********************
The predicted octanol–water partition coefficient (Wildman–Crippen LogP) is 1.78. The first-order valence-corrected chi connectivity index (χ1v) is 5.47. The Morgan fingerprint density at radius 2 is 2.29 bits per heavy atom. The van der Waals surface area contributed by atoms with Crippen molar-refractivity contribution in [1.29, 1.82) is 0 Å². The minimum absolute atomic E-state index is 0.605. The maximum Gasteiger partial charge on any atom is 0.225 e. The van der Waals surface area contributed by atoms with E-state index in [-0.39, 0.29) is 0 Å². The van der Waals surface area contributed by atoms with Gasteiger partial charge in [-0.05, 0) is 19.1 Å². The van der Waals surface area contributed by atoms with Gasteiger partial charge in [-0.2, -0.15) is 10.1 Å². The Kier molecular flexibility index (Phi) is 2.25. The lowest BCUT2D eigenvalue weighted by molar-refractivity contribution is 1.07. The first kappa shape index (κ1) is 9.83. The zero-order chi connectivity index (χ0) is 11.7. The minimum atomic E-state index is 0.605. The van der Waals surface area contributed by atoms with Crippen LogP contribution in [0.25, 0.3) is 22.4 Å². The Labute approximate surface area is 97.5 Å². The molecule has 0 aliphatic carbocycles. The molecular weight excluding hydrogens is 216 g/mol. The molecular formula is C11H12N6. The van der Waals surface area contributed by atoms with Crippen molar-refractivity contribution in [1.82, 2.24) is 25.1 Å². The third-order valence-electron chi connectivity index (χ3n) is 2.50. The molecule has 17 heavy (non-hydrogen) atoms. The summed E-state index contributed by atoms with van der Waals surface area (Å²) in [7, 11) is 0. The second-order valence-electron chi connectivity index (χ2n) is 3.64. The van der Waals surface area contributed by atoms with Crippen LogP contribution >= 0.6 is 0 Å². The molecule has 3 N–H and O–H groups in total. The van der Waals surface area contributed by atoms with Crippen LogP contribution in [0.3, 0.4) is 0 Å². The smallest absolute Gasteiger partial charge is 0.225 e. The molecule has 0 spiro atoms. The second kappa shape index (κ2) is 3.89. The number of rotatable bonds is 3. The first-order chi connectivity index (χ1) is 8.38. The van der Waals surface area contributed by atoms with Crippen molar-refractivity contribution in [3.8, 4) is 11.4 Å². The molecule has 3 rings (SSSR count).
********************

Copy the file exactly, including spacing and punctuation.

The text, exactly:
The predicted octanol–water partition coefficient (Wildman–Crippen LogP) is 1.78. The first-order valence-corrected chi connectivity index (χ1v) is 5.47. The Morgan fingerprint density at radius 2 is 2.29 bits per heavy atom. The van der Waals surface area contributed by atoms with Crippen molar-refractivity contribution in [1.29, 1.82) is 0 Å². The minimum absolute atomic E-state index is 0.605. The maximum Gasteiger partial charge on any atom is 0.225 e. The van der Waals surface area contributed by atoms with E-state index in [-0.39, 0.29) is 0 Å². The van der Waals surface area contributed by atoms with Gasteiger partial charge in [-0.05, 0) is 19.1 Å². The van der Waals surface area contributed by atoms with Gasteiger partial charge in [-0.2, -0.15) is 10.1 Å². The Kier molecular flexibility index (Phi) is 2.25. The lowest BCUT2D eigenvalue weighted by molar-refractivity contribution is 1.07. The first kappa shape index (κ1) is 9.83. The zero-order chi connectivity index (χ0) is 11.7. The minimum atomic E-state index is 0.605. The van der Waals surface area contributed by atoms with Crippen LogP contribution in [0.25, 0.3) is 22.4 Å². The Labute approximate surface area is 97.5 Å². The molecule has 0 aliphatic carbocycles. The molecular weight excluding hydrogens is 216 g/mol. The molecular formula is C11H12N6. The van der Waals surface area contributed by atoms with Crippen molar-refractivity contribution in [1.82, 2.24) is 25.1 Å². The third-order valence-electron chi connectivity index (χ3n) is 2.50. The molecule has 17 heavy (non-hydrogen) atoms. The summed E-state index contributed by atoms with van der Waals surface area (Å²) in [7, 11) is 0. The second-order valence-electron chi connectivity index (χ2n) is 3.64. The van der Waals surface area contributed by atoms with Crippen LogP contribution >= 0.6 is 0 Å². The molecule has 3 N–H and O–H groups in total. The van der Waals surface area contributed by atoms with Crippen LogP contribution in [0.3, 0.4) is 0 Å². The smallest absolute Gasteiger partial charge is 0.225 e. The molecule has 0 spiro atoms. The second kappa shape index (κ2) is 3.89. The number of rotatable bonds is 3. The first-order chi connectivity index (χ1) is 8.38. The van der Waals surface area contributed by atoms with Crippen molar-refractivity contribution in [3.8, 4) is 11.4 Å². The molecule has 3 rings (SSSR count).